Estimating Fitness Bias in Body Mass Index of Middle School Students

Stephen E. Erfle

Abstract


Since muscle is more dense than fat, athletes tend to have greater mass and BMI than similarly sized non-athletes. Comparing direct adiposity measures and BMI confirms that BMI is a biased proxy for adiposity for elite athletes. A similar bias should exist for non-elite athletes as well as fit individuals.

This paper provides a methodology for indirectly estimating the size of the fitness bias in BMI using median physical activity performances. Approximately 30% of females and 33% of males are fit using this definition.

Using data from 9 062 students, regressions suggest 3.1, 95% CI [0.9, 5.3], of a female’s BMI percentile of 85, and 3.6% of her weight, CI [1.6%, 5.6%], is due to being fit, but 5.6, CI [3.3, 7.9], of a male’s BMI percentile of 85, and 5.9% of his weight, CI [3.9%, 7.9%], is due to being fit. These increases in weight are smaller than, but consistent with, the bias of more than 20% for elite athletes.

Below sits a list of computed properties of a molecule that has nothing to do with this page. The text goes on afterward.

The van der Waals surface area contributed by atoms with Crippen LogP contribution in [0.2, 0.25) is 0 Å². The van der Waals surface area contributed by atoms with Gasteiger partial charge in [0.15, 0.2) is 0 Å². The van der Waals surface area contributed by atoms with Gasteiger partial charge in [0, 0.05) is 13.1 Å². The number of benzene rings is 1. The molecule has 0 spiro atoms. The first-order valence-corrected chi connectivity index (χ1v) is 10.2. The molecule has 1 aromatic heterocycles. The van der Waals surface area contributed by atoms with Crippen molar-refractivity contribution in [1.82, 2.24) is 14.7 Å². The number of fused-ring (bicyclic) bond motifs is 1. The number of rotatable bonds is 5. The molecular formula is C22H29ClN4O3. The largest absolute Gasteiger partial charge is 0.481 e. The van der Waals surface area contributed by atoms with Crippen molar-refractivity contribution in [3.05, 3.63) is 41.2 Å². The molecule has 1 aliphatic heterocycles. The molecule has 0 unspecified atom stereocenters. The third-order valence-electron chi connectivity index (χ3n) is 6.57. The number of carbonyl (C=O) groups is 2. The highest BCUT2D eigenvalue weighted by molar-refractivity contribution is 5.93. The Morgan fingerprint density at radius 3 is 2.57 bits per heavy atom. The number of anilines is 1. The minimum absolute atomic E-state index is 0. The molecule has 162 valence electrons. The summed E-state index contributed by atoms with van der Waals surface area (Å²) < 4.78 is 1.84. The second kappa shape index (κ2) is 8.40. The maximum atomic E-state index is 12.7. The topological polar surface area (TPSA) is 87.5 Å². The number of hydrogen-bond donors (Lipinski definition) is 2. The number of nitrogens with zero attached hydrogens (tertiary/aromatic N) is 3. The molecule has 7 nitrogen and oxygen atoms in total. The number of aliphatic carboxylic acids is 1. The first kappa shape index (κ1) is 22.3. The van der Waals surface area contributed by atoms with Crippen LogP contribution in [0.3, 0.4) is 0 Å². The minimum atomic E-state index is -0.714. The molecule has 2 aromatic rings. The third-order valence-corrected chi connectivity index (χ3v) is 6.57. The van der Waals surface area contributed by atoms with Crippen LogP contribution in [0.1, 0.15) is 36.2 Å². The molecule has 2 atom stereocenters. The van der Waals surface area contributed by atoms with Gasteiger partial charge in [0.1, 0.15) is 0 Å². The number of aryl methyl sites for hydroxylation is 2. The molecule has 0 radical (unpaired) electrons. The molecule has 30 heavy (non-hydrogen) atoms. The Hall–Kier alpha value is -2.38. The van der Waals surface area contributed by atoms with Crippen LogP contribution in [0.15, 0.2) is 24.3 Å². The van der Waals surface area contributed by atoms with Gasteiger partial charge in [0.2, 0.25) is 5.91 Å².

Strong performance on individual physical activities decreases BMI percentile and BMI, but doing well on multiple physical activities has the reverse effect. This provides evidence of a fitness bias. BMI report cards should include the caveat that BMI may overstate the adiposity status of fit children.


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DOI: https://doi.org/10.5296/jet.v2i2.7945

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